“If we—or our friends or the pundits on CNN—spent less time pontificating and more trying to work through the implications of policy proposals, we’d realize how clueless we are and moderate our views. This, they write, ‘may be the only form of thinking that will shatter the illusion of explanatory depth and change people’s attitudes.’ […]
“There must be some way, they maintain, to convince people that vaccines are good for kids, and handguns are dangerous. (Another widespread but statistically insupportable belief they’d like to discredit is that owning a gun makes you safer.) But here they encounter the very problems they have enumerated. Providing people with accurate information doesn’t seem to help; they simply discount it. Appealing to their emotions may work better, but doing so is obviously antithetical to the goal of promoting sound science. ‘The challenge that remains,’ they write toward the end of their book, ‘is to figure out how to address the tendencies that lead to false scientific belief.'”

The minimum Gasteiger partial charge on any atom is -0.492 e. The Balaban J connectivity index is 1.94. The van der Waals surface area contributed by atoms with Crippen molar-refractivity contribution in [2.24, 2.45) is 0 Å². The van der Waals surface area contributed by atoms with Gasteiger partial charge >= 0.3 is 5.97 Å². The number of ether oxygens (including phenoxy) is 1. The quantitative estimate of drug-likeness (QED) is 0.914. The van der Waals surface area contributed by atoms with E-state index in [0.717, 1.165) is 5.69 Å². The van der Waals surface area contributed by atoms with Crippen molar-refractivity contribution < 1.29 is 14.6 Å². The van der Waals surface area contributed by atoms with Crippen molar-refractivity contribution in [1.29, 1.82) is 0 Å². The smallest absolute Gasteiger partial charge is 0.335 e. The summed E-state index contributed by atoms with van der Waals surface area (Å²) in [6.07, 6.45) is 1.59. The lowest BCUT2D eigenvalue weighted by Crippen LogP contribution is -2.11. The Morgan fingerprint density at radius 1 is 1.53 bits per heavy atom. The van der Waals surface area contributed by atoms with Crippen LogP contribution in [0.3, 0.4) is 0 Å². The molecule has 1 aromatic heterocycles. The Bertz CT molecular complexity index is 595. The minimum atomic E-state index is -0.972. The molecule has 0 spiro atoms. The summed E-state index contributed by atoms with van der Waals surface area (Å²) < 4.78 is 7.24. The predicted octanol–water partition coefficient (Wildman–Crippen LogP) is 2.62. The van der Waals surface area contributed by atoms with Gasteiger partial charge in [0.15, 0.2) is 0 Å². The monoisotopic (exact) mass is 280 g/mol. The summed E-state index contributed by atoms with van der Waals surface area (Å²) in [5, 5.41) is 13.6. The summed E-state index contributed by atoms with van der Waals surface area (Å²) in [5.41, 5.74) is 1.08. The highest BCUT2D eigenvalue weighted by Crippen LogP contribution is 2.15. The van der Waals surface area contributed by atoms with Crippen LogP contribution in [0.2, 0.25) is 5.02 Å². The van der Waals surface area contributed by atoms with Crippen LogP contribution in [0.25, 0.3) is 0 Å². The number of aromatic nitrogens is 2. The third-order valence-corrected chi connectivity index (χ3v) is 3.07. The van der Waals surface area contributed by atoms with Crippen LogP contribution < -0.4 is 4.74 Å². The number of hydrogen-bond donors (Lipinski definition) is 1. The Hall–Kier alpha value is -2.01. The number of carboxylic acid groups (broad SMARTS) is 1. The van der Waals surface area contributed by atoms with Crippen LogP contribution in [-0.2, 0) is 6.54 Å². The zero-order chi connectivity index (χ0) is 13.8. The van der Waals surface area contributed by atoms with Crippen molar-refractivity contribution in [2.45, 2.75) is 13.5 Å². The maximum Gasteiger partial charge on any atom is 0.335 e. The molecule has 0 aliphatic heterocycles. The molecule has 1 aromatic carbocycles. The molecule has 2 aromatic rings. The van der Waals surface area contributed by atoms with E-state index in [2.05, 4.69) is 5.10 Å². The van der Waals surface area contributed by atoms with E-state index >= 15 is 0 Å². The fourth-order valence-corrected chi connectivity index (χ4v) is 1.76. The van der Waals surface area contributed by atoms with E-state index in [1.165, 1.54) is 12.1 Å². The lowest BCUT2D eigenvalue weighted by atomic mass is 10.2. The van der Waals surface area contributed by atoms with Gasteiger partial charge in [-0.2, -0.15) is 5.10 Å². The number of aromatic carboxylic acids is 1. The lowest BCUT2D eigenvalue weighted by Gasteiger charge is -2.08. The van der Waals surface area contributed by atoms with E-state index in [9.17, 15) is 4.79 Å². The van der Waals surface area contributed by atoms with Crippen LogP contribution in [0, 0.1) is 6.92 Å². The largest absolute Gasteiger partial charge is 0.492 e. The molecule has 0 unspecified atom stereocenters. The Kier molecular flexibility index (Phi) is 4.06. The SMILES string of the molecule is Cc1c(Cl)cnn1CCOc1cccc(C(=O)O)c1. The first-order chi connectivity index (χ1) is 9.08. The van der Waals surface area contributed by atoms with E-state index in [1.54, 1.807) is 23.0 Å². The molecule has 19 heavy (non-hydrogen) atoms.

New discoveries about the human mind show the limitations of reason.
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